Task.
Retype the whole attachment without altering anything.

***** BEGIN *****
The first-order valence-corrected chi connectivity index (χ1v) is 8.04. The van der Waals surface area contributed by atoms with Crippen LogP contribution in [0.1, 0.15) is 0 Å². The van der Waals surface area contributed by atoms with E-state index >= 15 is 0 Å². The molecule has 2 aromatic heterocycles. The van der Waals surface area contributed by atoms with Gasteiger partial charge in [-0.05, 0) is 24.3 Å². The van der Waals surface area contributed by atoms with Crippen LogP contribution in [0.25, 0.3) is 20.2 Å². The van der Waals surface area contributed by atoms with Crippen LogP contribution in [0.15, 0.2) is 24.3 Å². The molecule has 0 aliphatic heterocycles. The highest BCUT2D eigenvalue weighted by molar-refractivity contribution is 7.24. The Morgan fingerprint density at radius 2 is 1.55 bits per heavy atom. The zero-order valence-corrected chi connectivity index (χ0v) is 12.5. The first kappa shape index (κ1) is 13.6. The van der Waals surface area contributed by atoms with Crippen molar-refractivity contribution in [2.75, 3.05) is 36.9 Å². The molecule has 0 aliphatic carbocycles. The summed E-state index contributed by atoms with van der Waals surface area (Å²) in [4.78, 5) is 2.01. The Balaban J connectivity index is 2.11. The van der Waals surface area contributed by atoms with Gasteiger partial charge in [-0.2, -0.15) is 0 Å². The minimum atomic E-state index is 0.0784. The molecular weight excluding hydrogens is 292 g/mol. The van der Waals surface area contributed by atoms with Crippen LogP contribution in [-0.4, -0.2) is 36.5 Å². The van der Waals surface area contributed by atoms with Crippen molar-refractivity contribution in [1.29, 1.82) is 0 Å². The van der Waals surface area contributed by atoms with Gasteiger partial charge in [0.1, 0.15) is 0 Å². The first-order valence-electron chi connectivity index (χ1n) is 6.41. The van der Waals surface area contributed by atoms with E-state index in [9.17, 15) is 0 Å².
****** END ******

The first-order valence-corrected chi connectivity index (χ1v) is 8.04. The van der Waals surface area contributed by atoms with Crippen LogP contribution in [0.1, 0.15) is 0 Å². The van der Waals surface area contributed by atoms with E-state index >= 15 is 0 Å². The molecule has 2 aromatic heterocycles. The van der Waals surface area contributed by atoms with Gasteiger partial charge in [-0.05, 0) is 24.3 Å². The van der Waals surface area contributed by atoms with Crippen LogP contribution in [0.25, 0.3) is 20.2 Å². The van der Waals surface area contributed by atoms with Crippen LogP contribution in [0.15, 0.2) is 24.3 Å². The molecule has 0 aliphatic heterocycles. The highest BCUT2D eigenvalue weighted by molar-refractivity contribution is 7.24. The Morgan fingerprint density at radius 2 is 1.55 bits per heavy atom. The zero-order valence-corrected chi connectivity index (χ0v) is 12.5. The first kappa shape index (κ1) is 13.6. The van der Waals surface area contributed by atoms with Crippen molar-refractivity contribution in [2.75, 3.05) is 36.9 Å². The molecule has 0 aliphatic carbocycles. The summed E-state index contributed by atoms with van der Waals surface area (Å²) in [4.78, 5) is 2.01. The Balaban J connectivity index is 2.11. The van der Waals surface area contributed by atoms with Gasteiger partial charge in [-0.2, -0.15) is 0 Å². The minimum atomic E-state index is 0.0784. The molecular weight excluding hydrogens is 292 g/mol. The van der Waals surface area contributed by atoms with Crippen LogP contribution in [-0.4, -0.2) is 36.5 Å². The van der Waals surface area contributed by atoms with Crippen molar-refractivity contribution in [1.29, 1.82) is 0 Å². The van der Waals surface area contributed by atoms with Gasteiger partial charge in [0.1, 0.15) is 0 Å². The first-order valence-electron chi connectivity index (χ1n) is 6.41. The van der Waals surface area contributed by atoms with E-state index in [9.17, 15) is 0 Å².